5. I'm surprised to get a response to this topic a year later... thank you very much sir! I probably would have kept updating the topic with my experiences with the games, but just a couple of days after I posted it, I once again lost interest in the games. Now that Wolcen turned out to be a complete disappointment and a Diablo 3 rip off, and after replaying some of my favorite games in the genre, I'm really running out of ideas of what to play to satisfy my addiction for loot hunting. You make some good points, but you're not 100% on the spot about my taste for the genre, let me explaing better. Here's what I want from games like Sacred 1 and 2... Most important aspects: 1. Fast paced gameplay and leveling - as I already explained in the first post, the first two Sacred games don't deliver in these aspects, in my opinion. By fast paced, I mean like Diablo 2 or Titan Quest (even though TQ starts very slow), but not like Diablo 3 or Path of Exile, which are way over the top, especially with their splashy action and effects that makes it hard to tell what is happening on the battlefield (I hate that). 2. Interesting loot and skill system... they don't have to be perfect (there's no perfect loot systems in any game I've played), just to keep me interested in farming items and leveling would be enough. I think here, both games deliver. 3. Varied world and dungeons - I don't like the world of Sacred 1, it's incredibly boring to me. It's way too open (just like said, a desert), every town and dungeon/cave feel the same... at least from what I've seen. I much rather have a world that is divided in smaller sections/dungeons and acts, with each area/dungeon offering something unique to the eye. I also like more linear worlds that take you on a varied journey, like in Titan Quest or the first Dungeon Siege. I'm not saying that these games or Diablo 2 have no repetitive looking areas - they do, but the every act in these games is completely different and offers a couple of new dungeon types to explore. By that I mean, you're not going to see a crypt in act 3 that looks like the crypts in act 1. Sacred 1 and 2 have no act separation and the crypts and caves (God, I hate the caves) are painfully repetitive. 4. The enemies - I don't know what is it about Sacred, but the enemies are incredibly boring and repetitive. Add to that, the infinite re-spawning the moment you leave the screen and as a result travelling and exploring the world drive me insane. Like I said in my first post, re-spawning should always happen when you save/exit and reload your game, not while you take a step off screen. And that's the same reason I can't get into Sacred 2. While the world seems a lot better in 2, the repetitive boring enemies and infinite re-spawning kills it for me. Almost 80 percent of the enemies are humanoids on 2 feet, or wolves, or bears, or rats. Where are the monsters, where's the originality? I have to mention again Diablo 2... does it have a lot of repetitve monsters? Yes. Does it have a lot of re-skined monsters that appear in different acts? Yes. But the monsters are interesting. And there's random spawns unique and champion groups who give 5x times the experience, have higher drop chance for loot, and get random abilities and auras. The champion spawns in Sacred, never felt unique and are just as boring as the regular monsters. Not to mention that you don't feel the benefit of fighting them, because the experience gain is sooo SLOW... Aspects I don't care about in a game of this type: 1. Story and lore - you're right that I love story driven RPGs - games such as the Gothic series, Morrowind, the first Mass Effect, Knights of the Old Republic, the Fallout games. When I play "Diablo clones" the last thing I care is the story... in fact I skip dialogues even of first playthrough. Which brings me to the next point.... 2. Quest complexity - I don't care quest complexity at all! "Go to "X" location and kill "X" boss" is fine by me. Yet almost all quests in Sacred fail to satisfy me. Why? While simple enough, they lead to nothing interesting - no cool dungeons, no different monster encounters than what you're already fighting in the overworld, no cool bosses, no rewards at the end. And I definitely hate repetitive quests, like the endless escort quest in both games. I'd take Diablo 2's total of 30 quest any day over the hundreds of meaningless quests in the Sacred games - I just wan to visit an interesting location and slay some epic monsters that are unique to the quest I'm doing. Take Titan Quest for example of that. I know TQ is not everyone's cup of tea and that's understandable. But that game has some of the most memorable boss fights. Not to mention, when you unlock higher difficulties, you also unlock some optional Epic and Legendary boss fights, which are very rewarding if your character can handle them. I think that covers it... I need to add that my criticism is based on the first 25-30 hours of gameplay, that's the time mark I was able to reach in both Sacred 1 and 2, before I lose interest completely and abandon them for months or years. However, there's a good possibility I'll give the games another chance in the upcoming months if I struggle to find what to play.... maybe I'll try only Sacred 2 this time.
  6. @Mare, so the side quests are somewhat necessary? I was afraid of that. I agree with that, I just haven't found anything in Sacred that is worth putting hundreds of hours into the game. We have different tastes and that's fine, I respect your opinion and I'm grateful for it. To be honest, Titan Quest gets me bored too, but only if I put too much time into it. For me it is the perfect title to go back to every now and then. It's just such a beautiful game, the environments are gorgeous, the loot system and character customization are fantastic. Morrowind is one of my favorite games of all time, but that's a story driven RPG, I mean, the difference between that and Sacred is like night and day. I can play Morrowind and the Gothic games (which are my all time favorite) for hundreds of hours, making different choices, joining different factions and even reading the books... but when I play a hack and slash D2 clone, I want crazy action, I want to build powerful characters, I want kill epic monsters and hunt for loot. I want to play Sacred for 200 hours too, but for that to happen, I need the side quests to be more enjoyable, I need more diverse monster encounters, two way teleportation from any location and less backtracking... and no enemy re-spawns unless I save/quit the game. Tonight I'll do another session in Sacred 1, I just started a Gladiator a few days ago, but again I begun to get really bored with the game and that led to this topic. Last time I played I was in a cave and I triggered an escort quest, however the quest didn't appear in my logbook and there's no waypoint on the map for it, so I don't know where to go to complete it and because of that, now I have 3 characters following me everywhere and refuse to die because they don't engage in battle... it's the little things like this that makes it really for me to like the game, but I WILL try. Thanks for the replies guys.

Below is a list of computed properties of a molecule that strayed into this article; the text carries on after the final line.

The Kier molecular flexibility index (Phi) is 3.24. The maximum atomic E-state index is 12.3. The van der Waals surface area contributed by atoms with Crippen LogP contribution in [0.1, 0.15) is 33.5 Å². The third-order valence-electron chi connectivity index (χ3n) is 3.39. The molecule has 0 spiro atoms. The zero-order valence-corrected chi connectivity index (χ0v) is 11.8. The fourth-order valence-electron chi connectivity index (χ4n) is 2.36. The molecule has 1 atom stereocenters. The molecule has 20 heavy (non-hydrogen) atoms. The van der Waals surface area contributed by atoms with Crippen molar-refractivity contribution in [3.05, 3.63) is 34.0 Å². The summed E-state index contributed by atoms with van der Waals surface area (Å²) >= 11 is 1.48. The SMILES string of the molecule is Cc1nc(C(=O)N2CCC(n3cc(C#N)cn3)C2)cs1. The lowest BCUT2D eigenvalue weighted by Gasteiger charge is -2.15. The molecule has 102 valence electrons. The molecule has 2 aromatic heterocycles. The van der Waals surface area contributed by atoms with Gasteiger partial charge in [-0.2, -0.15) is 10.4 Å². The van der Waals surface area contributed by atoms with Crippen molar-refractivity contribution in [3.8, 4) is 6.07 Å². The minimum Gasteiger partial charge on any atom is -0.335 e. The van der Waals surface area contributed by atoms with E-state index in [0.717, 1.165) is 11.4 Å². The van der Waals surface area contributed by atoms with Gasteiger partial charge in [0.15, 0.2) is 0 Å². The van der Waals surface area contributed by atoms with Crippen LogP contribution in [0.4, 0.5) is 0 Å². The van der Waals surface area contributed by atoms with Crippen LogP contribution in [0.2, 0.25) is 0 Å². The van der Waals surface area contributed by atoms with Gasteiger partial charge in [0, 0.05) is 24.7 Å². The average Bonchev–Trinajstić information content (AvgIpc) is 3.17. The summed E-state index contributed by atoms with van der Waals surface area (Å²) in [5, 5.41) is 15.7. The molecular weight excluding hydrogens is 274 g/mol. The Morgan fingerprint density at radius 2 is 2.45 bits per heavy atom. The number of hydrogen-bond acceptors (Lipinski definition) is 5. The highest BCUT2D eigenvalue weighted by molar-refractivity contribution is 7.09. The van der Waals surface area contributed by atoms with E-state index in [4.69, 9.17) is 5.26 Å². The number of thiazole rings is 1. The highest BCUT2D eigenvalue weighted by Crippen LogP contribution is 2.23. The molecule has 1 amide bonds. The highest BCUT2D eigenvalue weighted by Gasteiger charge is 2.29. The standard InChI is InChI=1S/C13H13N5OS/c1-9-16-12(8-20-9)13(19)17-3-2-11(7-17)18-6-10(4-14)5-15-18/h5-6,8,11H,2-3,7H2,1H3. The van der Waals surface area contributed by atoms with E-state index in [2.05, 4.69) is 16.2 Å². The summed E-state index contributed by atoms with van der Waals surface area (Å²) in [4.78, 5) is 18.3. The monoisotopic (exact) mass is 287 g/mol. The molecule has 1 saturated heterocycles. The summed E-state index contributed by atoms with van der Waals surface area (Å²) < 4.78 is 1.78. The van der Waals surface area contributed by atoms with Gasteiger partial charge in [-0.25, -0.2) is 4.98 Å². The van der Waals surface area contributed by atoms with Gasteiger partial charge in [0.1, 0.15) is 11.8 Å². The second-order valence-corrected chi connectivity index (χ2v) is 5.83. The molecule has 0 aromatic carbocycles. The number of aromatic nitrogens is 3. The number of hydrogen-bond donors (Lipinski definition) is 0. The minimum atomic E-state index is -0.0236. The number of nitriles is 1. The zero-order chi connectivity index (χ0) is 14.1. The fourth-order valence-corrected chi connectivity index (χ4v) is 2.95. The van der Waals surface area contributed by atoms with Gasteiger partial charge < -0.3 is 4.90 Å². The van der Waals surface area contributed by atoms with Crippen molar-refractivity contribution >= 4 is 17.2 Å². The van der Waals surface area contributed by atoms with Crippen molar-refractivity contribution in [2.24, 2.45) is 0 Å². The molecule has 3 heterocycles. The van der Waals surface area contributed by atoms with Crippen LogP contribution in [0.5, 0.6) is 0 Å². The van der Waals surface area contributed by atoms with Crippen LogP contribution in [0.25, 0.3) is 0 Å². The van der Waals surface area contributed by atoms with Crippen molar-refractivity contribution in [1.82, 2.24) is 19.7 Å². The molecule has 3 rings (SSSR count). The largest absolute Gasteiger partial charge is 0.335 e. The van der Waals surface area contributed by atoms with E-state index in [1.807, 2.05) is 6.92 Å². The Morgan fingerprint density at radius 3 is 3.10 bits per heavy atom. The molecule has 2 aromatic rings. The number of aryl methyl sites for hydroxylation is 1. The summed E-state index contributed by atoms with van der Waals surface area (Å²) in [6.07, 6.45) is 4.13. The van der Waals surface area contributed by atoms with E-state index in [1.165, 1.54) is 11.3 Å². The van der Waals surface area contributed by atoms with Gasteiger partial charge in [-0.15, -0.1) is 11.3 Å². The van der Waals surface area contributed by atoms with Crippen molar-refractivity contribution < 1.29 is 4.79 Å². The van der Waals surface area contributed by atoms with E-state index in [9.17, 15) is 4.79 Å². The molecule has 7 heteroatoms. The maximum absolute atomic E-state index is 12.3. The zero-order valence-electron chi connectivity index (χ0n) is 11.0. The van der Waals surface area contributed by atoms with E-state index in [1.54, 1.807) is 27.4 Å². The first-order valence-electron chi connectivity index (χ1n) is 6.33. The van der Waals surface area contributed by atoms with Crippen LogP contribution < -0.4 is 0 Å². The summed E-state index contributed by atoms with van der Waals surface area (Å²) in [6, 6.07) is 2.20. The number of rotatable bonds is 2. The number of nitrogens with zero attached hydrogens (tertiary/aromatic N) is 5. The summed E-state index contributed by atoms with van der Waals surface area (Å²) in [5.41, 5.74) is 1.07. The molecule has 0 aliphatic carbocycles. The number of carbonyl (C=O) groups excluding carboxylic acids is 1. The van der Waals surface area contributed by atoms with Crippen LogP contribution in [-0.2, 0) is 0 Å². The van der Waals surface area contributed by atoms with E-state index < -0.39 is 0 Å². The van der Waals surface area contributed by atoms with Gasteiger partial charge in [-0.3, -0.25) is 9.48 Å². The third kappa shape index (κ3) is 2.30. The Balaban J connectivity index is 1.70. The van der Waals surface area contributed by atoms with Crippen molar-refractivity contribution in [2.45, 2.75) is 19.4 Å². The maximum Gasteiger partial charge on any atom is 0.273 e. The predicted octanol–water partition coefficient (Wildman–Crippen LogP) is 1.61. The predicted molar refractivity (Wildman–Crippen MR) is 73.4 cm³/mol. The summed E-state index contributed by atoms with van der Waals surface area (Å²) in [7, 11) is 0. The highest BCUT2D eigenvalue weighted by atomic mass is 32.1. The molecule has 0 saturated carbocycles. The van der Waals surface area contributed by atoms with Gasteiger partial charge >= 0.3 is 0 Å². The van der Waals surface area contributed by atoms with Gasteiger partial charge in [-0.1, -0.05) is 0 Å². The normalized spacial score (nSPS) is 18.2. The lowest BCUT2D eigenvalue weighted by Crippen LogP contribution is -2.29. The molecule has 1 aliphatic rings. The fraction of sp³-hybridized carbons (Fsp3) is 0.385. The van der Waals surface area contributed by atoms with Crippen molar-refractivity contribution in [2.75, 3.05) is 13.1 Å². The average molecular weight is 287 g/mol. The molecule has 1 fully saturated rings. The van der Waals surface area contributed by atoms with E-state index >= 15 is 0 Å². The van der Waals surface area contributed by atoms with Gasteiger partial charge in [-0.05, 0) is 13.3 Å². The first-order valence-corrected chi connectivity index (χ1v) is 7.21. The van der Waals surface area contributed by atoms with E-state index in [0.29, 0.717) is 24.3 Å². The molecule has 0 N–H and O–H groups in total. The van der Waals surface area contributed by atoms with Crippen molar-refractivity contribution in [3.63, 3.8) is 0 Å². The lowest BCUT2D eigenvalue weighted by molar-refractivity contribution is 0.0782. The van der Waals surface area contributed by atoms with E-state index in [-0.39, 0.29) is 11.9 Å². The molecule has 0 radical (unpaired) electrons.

7. In the last couple of years (8) I've been trying to get into the Sacred (I & II) games, but I just find them to be very polarizing. I'll try my best to explain what I mean in this topic. I don't expect anyone to agree with me and I'm not trying to change your mind about Sacred. I'm just looking for a place to share my opinion and maybe have a little discussion that could potentially help me to finally appreciate these games. So let's begin, and please, excuse my bad english... like I said, I'm trying my best here. I love hack and slash ARPGs! I'm definitely no expert in them, but I view them in a certain way and have my own criteria for the genre. I think they're probably my favorite genre of games. When done right, the so called "Diablo clones", outshine other games, thanks to their replayability. I'm not saying Diablo 2 and it's ilk are the best game ever made (far from it), but they are the most addictive games. Unfortunately there's not many true hack and slash ARPGs out there and if you're a fan of the genre, you'll have a hard time finding what to play. I mean it's not hard to list all existing D2 clones, they're like 10 games, maybe less... If you look for something new, sometimes you just have to stretch out and reach for games that just don't fit the criteria. There are things that I absolutely love about the Sacred games. The character customization is very strong. The loot system is great too. In fact I find both, the customization and loot, to be very original and fresh and usually that would be enough (well, almost) to convince me to play such a game. But I also like the atmosphere of Sacred I, and while in Sacred II they kinda ruin it, I still think the world was interesting enough to explore (up until I got bored with it). So what's my problem then? Well... Sacred I & II are regarded as Diablo clones, but that couldn't be further from the truth. So what? That doesn't mean they're bad games, right? Of course not, but only if they didn't tried so hard to be a Diablo clone in the skin of something else. Confused yet? I'll try to explain... please, don't hate me. My main issue is that the game is too big, which severely slow down character progression. You have a big open world with enemy re-spawns and a ton of backtracking with no 2 way teleportation. If you want to teleport to a far away town to turn in a quest, you need to go to the nearest teleporter... which in most cases is not near at all. In Sacred 2 you can only teleport to the portals but not back to the location you teleport from. Or, you can teleport to the last monolith you've activated, but again, it's a one way ticket... I'll never understand why didn't they let you teleport to every monolith that you've discovered. Am I correct on this or am I missing something? For some reason big open worlds in isometric games just don't work for me. The isometric point of view makes exploring very tedious. You see, in a 3rd person (over the shoulder point of view) or 1st person RPGs, you have the ability to look around you in 360 degrees, as far as the draw distance of game allows you. In an isometric game you can barely see further that your own nose, making exploration a chore. Add the backtracking and the enemy re-spawns and you have a bad formula. Divine Divinity did isometric exploration way better than Sacred, by making the unexplored areas dark not only on the map but in the game itself, making it easy to keep track to where you've been. I'm not saying Divine Divinity qualifies as a true hack and slash masterpiece, no, I think it's more of a story driven RPG than it is a Diablo clone. Divine Divinity also didn't have enemy re-spawns and questing was diverse and meaningful which differentiates it from a classic hack and slashes. In Sacred 1 the unexplored areas are dark only on the mini map, which makes it hard to keep track of the area you want to explore. In other words, open world isometric exploration feels like mowing a huge lawn... and there's nothing fun in that. Now, I get it, this is something you don't have to do in every playthrough, maybe only once to familiarize yourself with the world... but what happen when I can barely even reach the half way point of the game in my first playthrough and get completely burned out from it? That always happens. A few months will pass and I'll get tired of playing Diablo 2, Titan Quest, the Torchlight games, and say to myself "maybe I should try again the Sacred games, maybe the last time I didn't gave them a fair try", then I will install them, play them for about 10 hours each, get tired of the extremely slow progression and the never ending boring quests, and then uninstall until the whole process repeats a few months later. And speaking of the side quests, well, that's my other big problem. They are useless! I'm not complaining about the story, I'm perfectly fine with bad stories, because I don't care about them. The problem is the side quests themselves lead to nothing interesting. No cool bosses, no cool rewards and no cool locations. And all the escort missions drive me insane, they are the worst! Does that change in the second half of the game? You tell me, I haven't been there and probably never will. I'm interested in how you guys play these games? Do you ignore completely the side missions and just focus on high level monster killing and the main quests? I guess I could just ignore everything and stick to meaningless exploration, that could make the game more enjoyable but for how long? Now let me draw the comparisons: Diablo 2 - no open world, no meaningless exploration and almost all quests are optional. You have no enemy re-spawns unless you refresh the maps by save/quit the game, so you're completely in control of that aspect. Also, no backtracking, always going forward to a clear objective, to the next boss, or the the next farming spot. You have quick progression, the game is no too long, the main goal (Hell difficulty) you can reach in under 10 hours and by that time your build is also reaching its final look (at least when it comes to skills). Titan Quest - the same thing. The game is designed like a long journey. You start in a small village and almost never have to look back. No tedious wide open maps, almost everything is on your way going forward. You have epic bosses and diverse environments, every act feels different. The game is a bit long but possible to complete in under 15 hours and move to the next difficulty. The only negative is that there's no randomization in the maps and the monster spawns. The only random encounters are the hero spawns, but they are nothing special either Torchlight 2 - very smooth, fast leveling and progression, random maps, tons of bosses and dungeons to explore. And quick and engaging action too. All these traits also apply to games like Grim Dawn (though GD have some tedious maps), Path of Exile. Heck, even the highly criticized Diablo 3 covers more the these aspects very well. For me Sacred 1 & 2 do not qualify in that category. Progression is so slow and the game is so big that you have to play for hundreds of hours to complete all difficulties and move to another class/build. Like I said, that wouldn't be such a problem if the world offered some interesting boss and random encounters... but everything just feels so boring and scripted that the only way it could be interesting for me would be if the game is way shorter and the leveling is much faster. I just don't have the required time and even if I do, I lose patience with the boring monsters and quests. At the end of the day these games are about building badass characters, hunt for treasures, so the faster you get to that point (final difficulty/the endgame) and to the potential of your build - the better the game is. Like I said, I love the customization, the loot and the overall atmosphere, but that's just not enough to overwrite the bad feelings I have with the franchise. At the beginning of the topic I said the problem is that sacred tries too hard to be a Diablo clone in the skin of something else. What I meant is that the games looks and feel like something you should play through only once per character, but is designed with the idea to be re-played multiple times and waste hundreds of hours of meaningless questing and slow progression. That just doesn't right for me. I'm not trying to change your mind and I don't expect everyone to agree with me... but I'm sure at least some of you may feel the same way on some of the the points I'm trying to make. Or maybe you can change my mind? I hope you do, because I really want to like the games.